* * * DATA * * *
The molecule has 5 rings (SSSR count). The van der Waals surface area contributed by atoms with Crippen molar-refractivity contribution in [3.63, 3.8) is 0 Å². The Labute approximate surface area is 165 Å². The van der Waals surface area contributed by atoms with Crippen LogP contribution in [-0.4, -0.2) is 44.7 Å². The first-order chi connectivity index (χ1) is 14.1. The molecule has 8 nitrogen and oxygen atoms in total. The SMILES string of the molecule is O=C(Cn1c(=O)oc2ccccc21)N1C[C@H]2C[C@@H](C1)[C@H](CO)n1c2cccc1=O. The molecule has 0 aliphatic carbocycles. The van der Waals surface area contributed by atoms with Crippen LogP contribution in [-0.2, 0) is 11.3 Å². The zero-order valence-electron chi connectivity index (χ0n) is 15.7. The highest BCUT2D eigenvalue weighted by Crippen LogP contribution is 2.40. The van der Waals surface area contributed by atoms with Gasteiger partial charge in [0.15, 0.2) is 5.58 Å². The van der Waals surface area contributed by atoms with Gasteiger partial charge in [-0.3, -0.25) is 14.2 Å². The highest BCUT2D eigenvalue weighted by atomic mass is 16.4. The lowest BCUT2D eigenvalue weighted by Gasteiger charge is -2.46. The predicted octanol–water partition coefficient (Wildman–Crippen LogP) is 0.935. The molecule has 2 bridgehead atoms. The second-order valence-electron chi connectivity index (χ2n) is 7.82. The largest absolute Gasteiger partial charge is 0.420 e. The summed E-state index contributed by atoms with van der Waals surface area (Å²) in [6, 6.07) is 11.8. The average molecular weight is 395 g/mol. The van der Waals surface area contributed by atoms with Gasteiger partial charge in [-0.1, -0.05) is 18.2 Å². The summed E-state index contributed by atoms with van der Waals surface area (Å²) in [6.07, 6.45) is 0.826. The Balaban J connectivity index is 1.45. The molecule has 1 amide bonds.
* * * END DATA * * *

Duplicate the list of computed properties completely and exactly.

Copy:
The molecule has 5 rings (SSSR count). The van der Waals surface area contributed by atoms with Crippen molar-refractivity contribution in [3.63, 3.8) is 0 Å². The Labute approximate surface area is 165 Å². The van der Waals surface area contributed by atoms with Crippen LogP contribution in [-0.4, -0.2) is 44.7 Å². The first-order chi connectivity index (χ1) is 14.1. The molecule has 8 nitrogen and oxygen atoms in total. The SMILES string of the molecule is O=C(Cn1c(=O)oc2ccccc21)N1C[C@H]2C[C@@H](C1)[C@H](CO)n1c2cccc1=O. The molecule has 0 aliphatic carbocycles. The van der Waals surface area contributed by atoms with Crippen LogP contribution in [-0.2, 0) is 11.3 Å². The zero-order valence-electron chi connectivity index (χ0n) is 15.7. The highest BCUT2D eigenvalue weighted by Crippen LogP contribution is 2.40. The van der Waals surface area contributed by atoms with Gasteiger partial charge in [0.15, 0.2) is 5.58 Å². The van der Waals surface area contributed by atoms with Gasteiger partial charge in [-0.3, -0.25) is 14.2 Å². The highest BCUT2D eigenvalue weighted by atomic mass is 16.4. The lowest BCUT2D eigenvalue weighted by Gasteiger charge is -2.46. The predicted octanol–water partition coefficient (Wildman–Crippen LogP) is 0.935. The molecule has 2 bridgehead atoms. The second-order valence-electron chi connectivity index (χ2n) is 7.82. The largest absolute Gasteiger partial charge is 0.420 e. The summed E-state index contributed by atoms with van der Waals surface area (Å²) in [6, 6.07) is 11.8. The average molecular weight is 395 g/mol. The van der Waals surface area contributed by atoms with Gasteiger partial charge in [-0.1, -0.05) is 18.2 Å². The summed E-state index contributed by atoms with van der Waals surface area (Å²) in [6.07, 6.45) is 0.826. The Balaban J connectivity index is 1.45. The molecule has 1 amide bonds.